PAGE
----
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Lowering the Curtain on ’09

The ups and downs of the year in Cincinnati theater

By Rick Pender · December 30th, 2009 · Onstage
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Here are 10 things I’ll remember about Greater Cincinnati theater during 2009:

1. Rather than host other theater groups, Covington’s Carnegie Center now produces its own shows. Results have been uneven, but the August-September staging of Dirty Rotten Scoundrels with local professionals Mark Hardy and Charlie Clark did a great job of showing the potential of the Otto M. Budig Theater.

2. The Cincinnati Playhouse presented David Harrower’s Blackbird back in February, staged by Associate Artistic Director Michael Evan Haney. The tough play about child molestation — totally lacking in clichés — was the most powerful work onstage in 2009. It was cited by the Cincinnati Entertainment Awards as the season’s best play.

3. The Cincinnati Playhouse marked (and will continue marking) its 50th anniversary by reprising a few past hits and staging several interesting new works, including the world premiere of Michele Lowe’s Victoria Musica. The show that came with great credentials and high expectations, however, fell flat: Tony Award-winning director John Doyle staged a new adaptation of Chekhov’s Three Sisters with a Broadway-caliber cast and designers, but audiences found it too esoteric, many departing at intermission. The box office flop was surely a disappointment to Playhouse leaders.

4. Many people thought Ensemble Theatre’s 2008-09 season was its best ever. Grey Gardens, The Seafarer, Gem of the Ocean, Mauritius and the premiere of the musical Don’t Make Me Pull This Show Over (a 2007 Fringe Festival hit) all did well at the box office. But the 2009-10 season so far has offered further evidence of Artistic Director D.

Lynn Meyers’ unerring judgment with sterling productions of Moisés Kaufman’s 33 Variations and Sarah Ruhl’s Dead Man’s Cell Phone.

5. The University of Cincinnati’s College- Conservatory of Music marked 40 years of its groundbreaking (and incredibly successful) musical theater program with an anniversary production of Hair, a show that was a hit when CCM was getting started. It was a lively reminder of the potency of the program that puts grads onstage in New York and elsewhere; the November anniversary celebration concluded with an emotional cabaret performance featuring grads who have gone on to successful careers.

6. The most versatile actor around is surely Bruce Cromer. For five years he’s been adding depth to the Christmas Carol role of Scrooge at the Cincinnati Playhouse (he played an antic Bob Cratchit for eight years before that). But we also saw him last spring as the wry attorney Fredrik in New Stage Collective’s final production, A Little Night Music. This fall he was the beleaguered King Henry in Cincinnati Shakespeare’s Lion in Winter. The year before he was King Lear and composer Antonio Salieri (both at Cincy Shakespeare). He’s a frequent award winner and always worth watching.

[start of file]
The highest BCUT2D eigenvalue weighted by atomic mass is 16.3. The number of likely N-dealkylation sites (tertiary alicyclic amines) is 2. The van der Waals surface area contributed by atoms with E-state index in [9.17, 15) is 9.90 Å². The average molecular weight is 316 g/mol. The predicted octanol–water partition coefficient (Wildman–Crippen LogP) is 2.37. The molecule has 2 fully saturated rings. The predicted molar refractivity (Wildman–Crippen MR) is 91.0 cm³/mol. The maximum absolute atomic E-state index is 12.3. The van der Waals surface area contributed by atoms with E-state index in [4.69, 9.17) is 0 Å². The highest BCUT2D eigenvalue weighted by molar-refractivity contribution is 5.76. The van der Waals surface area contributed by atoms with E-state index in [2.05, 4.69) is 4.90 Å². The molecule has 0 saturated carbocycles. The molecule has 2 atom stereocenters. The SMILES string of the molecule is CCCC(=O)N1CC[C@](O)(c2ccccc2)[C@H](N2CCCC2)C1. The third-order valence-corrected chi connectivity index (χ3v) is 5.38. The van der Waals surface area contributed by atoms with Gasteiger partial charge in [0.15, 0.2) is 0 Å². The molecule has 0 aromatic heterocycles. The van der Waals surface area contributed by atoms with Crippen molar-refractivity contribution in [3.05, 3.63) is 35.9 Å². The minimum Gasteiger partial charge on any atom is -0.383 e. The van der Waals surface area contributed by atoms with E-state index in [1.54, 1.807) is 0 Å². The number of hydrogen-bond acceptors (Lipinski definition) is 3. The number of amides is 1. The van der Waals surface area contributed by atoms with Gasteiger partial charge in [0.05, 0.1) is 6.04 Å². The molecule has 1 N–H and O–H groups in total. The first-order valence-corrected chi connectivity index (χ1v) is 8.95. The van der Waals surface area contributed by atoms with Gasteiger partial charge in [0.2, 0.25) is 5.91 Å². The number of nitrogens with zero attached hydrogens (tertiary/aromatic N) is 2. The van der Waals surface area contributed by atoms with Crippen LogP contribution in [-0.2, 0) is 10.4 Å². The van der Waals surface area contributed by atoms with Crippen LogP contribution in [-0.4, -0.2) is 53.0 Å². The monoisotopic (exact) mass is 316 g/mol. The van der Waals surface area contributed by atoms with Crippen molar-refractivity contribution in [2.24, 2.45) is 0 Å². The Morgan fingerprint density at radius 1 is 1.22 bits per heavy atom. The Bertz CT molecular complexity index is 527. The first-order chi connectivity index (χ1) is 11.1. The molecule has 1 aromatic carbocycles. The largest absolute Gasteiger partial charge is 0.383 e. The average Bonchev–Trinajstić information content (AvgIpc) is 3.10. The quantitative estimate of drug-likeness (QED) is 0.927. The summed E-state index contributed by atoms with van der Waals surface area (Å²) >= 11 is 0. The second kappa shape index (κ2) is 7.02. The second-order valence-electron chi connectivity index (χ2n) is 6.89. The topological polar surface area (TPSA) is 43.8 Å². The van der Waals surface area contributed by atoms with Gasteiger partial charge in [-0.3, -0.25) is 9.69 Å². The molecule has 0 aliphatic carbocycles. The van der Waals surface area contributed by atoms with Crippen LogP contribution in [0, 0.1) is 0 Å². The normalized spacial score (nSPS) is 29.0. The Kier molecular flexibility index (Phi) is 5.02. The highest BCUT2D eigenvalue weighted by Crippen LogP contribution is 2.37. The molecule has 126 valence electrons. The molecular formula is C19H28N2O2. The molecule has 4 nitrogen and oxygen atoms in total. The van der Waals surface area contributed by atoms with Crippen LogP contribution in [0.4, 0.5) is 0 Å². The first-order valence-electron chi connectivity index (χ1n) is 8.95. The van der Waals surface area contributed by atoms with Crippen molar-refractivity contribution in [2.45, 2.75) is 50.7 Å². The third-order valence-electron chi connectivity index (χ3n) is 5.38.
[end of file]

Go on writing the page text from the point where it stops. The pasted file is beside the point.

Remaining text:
7. Playwright Sarah Ruhl is one of the hottest talents on American stages these days, with lots of attention given to her new work, In the Next Room (or The Vibrator Play), her Broadway debut. But not even New York City could boast three productions of her works this season. That happened here in Cincinnati with Know Theatre’s staging of Eurydice, ETC’s production of Dead Man’s Cell Phone and the Playhouse premiere of her adaptation of Chekhov’s Three Sisters.

8. The sixth annual Cincinnati Fringe Festival in late May and early June was another success, with a new attendance record and a good mix of out-of-town shows and ones produced by local theater artists. The audience favorite was Gravesongs by Cincinnati playwright Sarah Underwood and performed by Ensemble Theatre’s intern company; the Producers’ Pick was by a group from London, while the critics’ choice went to 7(x1) Samurai, an accurate but funny one-man rendition of Kurosawa’s classic film.

9. Over the summer, one of the city’s most adventurous companies, Know Theatre (the producer of the Fringe Festival), lost founder Jay Kalagayan to the Cincinnati Ballet and Artistic Director Jason Bruffy to Utah’s Salt Lake Acting Company. They left Know in good shape, however, with affordable tickets ($12, thanks to a generous grant from the Haile Foundation) and a season of guest-directed productions to entice audiences until a new set of leaders are in place.

10. The saddest moment of 2009 surely was the failure of New Stage Collective last April and the subsequent departure from town of young theater firebrand Alan Patrick Kenny. NSC’s final production, A Little Night Music, minimally staged at Know Theatre’s facility after the company abandoned its Main Street space, was a brief hit, although not directed by Kenny. He reminded local audiences of his remarkable skills as a director with a hilarious September production of Dirty Rotten Scoundrels at The Carnegie followed by the riveting drama Equus in October for New Edgecliff Theatre. Let’s hope that Kenny, a Cincinnati native, finds his way back to town occasionally, at least as a guest director. �

 
 
 
 

 

 
 
 
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